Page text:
“We insist that all counties immediately preserve all data from the November 3, 2020 General Election in order to conduct a forensic audit,” said the Georgia Senate Republicans Caucus in an announcement on Dec. 9. “We also call on these counties to perform a signature audit.”
They also said they will continue to hold further hearings into election fraud until and beyond Jan. 5, the date of the all-important double run-off elections that will settle the fate of the United States Senate.
They indicated, however, that they did not believe the law allows them to appoint their own presidential electors.
In a list of announcements, the GOP group said they would also fund the Secretary of State’s call to investigate out-of-state residents moving to Georgia for the sole purpose of voting in the run-off.
The Republican group said it will also pass legislation to reverse the “detrimental effects” of the controversial consent decree—the decree criticized for allegedly making signature matching so difficult as to be virtually impossible to carry out in practice.
They said the new legislation would be introduced “as soon as we may constitutionally convene,” along with bills aimed at eliminating at-will absentee voting and requiring photo ID for absentee votes.
They also called on the Secretary of State to immediately release a certified list of all voters from the Nov. 3 election, along with a certified list of all newly registered voters from October 5–December 7, 2020 in the state.
The Epoch Times has contacted the Georgia Secretary of State’s office for comment.
“Georgia Senate Republicans have heard the calls of millions of Georgians who have raised deep and heartfelt concerns that state law has been violated and our elections process abused in our November 3, 2020 elections,” said the GOP caucus.
In contradiction to the previous position of some individual Republican senators, however, the announcement said there was no avenue available to challenge the presidential election results in their state, instead suggesting that a better route was through the case filed by Texas with the Supreme Court.
“Our state constitution precludes us from calling a special session due to the lack of a three-fifths majority in both chambers,” they wrote. “As constitutionalists, we must respect that.”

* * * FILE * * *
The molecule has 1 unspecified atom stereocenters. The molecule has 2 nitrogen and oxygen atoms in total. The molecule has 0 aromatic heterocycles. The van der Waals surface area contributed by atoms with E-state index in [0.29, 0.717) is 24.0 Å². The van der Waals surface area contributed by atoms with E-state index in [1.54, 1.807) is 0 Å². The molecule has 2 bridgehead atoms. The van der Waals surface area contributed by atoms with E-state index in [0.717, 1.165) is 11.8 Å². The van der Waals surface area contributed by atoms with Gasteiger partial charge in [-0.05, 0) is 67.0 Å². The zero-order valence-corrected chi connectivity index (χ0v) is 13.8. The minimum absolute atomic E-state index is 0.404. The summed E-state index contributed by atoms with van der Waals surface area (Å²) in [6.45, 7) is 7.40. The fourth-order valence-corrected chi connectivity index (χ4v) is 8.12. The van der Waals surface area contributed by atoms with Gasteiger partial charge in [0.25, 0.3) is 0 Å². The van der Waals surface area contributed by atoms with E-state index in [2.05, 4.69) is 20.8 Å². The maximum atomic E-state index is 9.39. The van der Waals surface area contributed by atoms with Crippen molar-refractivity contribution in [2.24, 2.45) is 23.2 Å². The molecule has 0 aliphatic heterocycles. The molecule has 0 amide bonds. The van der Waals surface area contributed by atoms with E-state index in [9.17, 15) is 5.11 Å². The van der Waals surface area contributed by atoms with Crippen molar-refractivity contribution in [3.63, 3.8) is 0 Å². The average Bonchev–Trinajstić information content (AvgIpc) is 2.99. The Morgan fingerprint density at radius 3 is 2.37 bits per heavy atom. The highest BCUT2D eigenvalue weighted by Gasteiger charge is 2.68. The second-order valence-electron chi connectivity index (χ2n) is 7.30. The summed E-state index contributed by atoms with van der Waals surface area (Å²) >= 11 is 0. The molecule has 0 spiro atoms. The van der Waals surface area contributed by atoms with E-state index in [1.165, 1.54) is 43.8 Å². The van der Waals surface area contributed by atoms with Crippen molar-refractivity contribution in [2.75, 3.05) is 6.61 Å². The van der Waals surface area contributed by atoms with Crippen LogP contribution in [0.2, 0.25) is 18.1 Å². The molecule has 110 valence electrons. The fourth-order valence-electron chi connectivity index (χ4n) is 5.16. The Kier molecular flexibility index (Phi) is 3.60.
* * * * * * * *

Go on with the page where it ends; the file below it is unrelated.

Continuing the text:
The GOP is in the majority in both chambers, and falls short of that three-fifths majority in the House.
Georgia on Dec. 7 affirmed the state’s election victory in favor of Democratic candidate Joe Biden by 12,760 votes, following several recounts without signature verification.
Four Republican Senators set up a petition on Dec. 7 calling for Gov. Brian Kemp, also a Republican, to hold a special session for legislators to discuss selecting electors for president Trump in light of the evidence in support of accusations of voter fraud.
Kemp rejected their calls, saying that selecting a separate slate of presidential electors is not allowed under state or federal law.
Georgia Gov. Brian Kemp speaks during a COVID-19 briefing at the Capitol, in Atlanta, Ga., on July 17, 2020. (John Bazemore/AP Photo)
The official GOP caucus appeared to fall in line with his assessment in their Dec. 9 announcement, saying that state law provides no avenue to “retroactively alter the results from November 3, 2020.”
Trump’s lawyers insist the constitution empowers the state legislators alone with the final say-so on electors, regardless of state law.
Another group of 15 GOP Georgia senators today announced that they applauded the filing of Texas election lawsuit.
“This systemic failure to follow the law has allowed misconduct, fraud, and irregularities throughout the voting process of this state,” they said in their statement. “These failures and other fraudulent activities were brought to light at the hearing held in the Georgia State Senate Judiciary Subcommittee last week. We urge the U.S. Supreme Court to accept this very important case submitted last night by the State of Texas.
Ivan Pentchoukov contributed to this report.